An introductory paper about some recent findings concerning the rhetorical functionalities of microtones as notated in five Romano-Frankish manuscripts written between 1030 and 1270.

In addition, words with syllables on microtones in tracts analysed, seem to re-appear as scenes in illustrations of the Utrecht Psalter (Reims 820-830).

In case members Musicologie Médiévale will attend the Cantus Planus conference in Dublin next week, I will be happy to discuss these preliminary findings of my doctoral thesis (in progress) with you, with documentation.

I had my decisive ‘Aha-Erlebnis’ on Christmas Eve last year (luckily after desert). That was long after the deadline agreed for submitting Cantus Planus conference papers, so you will not see my name or this subject in the program.

I will have a PowerPoint presentation with me about the assumed connection between the Utrecht Psalter and microtones as described above: The Soundtrack for an Illustrated Carolingian Psalter.

For comments or a chat in Dublin next week, please mail: 

With regards,

Leo Lousberg

An art rediscovered ? Microtones as rhetorical
tools in medieval liturgical chant.pdf

160729 Microtones as rhetorical tools.pdf

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  • Dear Leo

    Please allow me an immediate response to your preliminary observations:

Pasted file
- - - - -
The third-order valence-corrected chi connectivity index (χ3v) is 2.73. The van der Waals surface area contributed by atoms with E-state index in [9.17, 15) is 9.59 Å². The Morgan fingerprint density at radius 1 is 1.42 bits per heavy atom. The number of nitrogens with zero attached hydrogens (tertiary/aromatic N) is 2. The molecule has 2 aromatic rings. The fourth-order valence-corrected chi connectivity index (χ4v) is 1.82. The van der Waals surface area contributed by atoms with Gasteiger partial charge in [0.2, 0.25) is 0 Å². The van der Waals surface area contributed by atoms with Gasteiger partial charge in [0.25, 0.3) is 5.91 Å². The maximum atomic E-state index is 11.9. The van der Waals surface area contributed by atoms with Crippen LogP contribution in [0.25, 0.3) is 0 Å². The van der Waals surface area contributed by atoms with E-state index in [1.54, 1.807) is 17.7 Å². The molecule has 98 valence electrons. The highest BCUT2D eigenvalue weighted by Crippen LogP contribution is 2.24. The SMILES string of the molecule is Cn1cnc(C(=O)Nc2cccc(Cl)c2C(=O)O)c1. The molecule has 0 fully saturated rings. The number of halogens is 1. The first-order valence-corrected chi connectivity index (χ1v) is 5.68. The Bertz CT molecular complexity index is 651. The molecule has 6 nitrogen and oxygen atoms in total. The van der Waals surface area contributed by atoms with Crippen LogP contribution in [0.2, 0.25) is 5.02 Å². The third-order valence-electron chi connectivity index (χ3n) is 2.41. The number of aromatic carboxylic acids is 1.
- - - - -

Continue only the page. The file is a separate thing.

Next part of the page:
1. I agree with you, the use of chromatic and enharmonic tetrachord elements do not mean, that the diatonic genus has been left, there are microtonal attractions within a diatonic melos, similar to the practice we know from Orthodox singers today (concerning diatonic mele). Microtonal attraction within Latin traditions obviously did function in a similar way, but there are in no way identical with the practice of living traditions today (I agree if someone claims for the independence of these traditions). There are many theorists who did a lot of efforts to describe them, but the reception among mediaevists today reveal that competences are still lacking. A musician familiar to this practice has no problem to recognise their attention...

    The use of a chromatic tetrachord which I found in Jerome of Moravia's treatise (meaning a change from the diatonic to a kind of chromatic-enharmonic genus or μεταβολὴ κατὰ γένος, "genus change"), is not based on an "over-theoretisation", because Jerome's description and the terms used by him are very precise (he describes a tetrachord division based on "semitonium", "trihemitonium" and "diesis", so nothing we can find within Volpiano's school), but it was obviously reserved to the practice of organum singing. I assume that a genus change was not accepted within the ecclesiastic mode, at least not in theory. But the practice of florid organum explains, why this issue belongs to the 12th century.

    We will keep in touch!


  • Dear Oliver,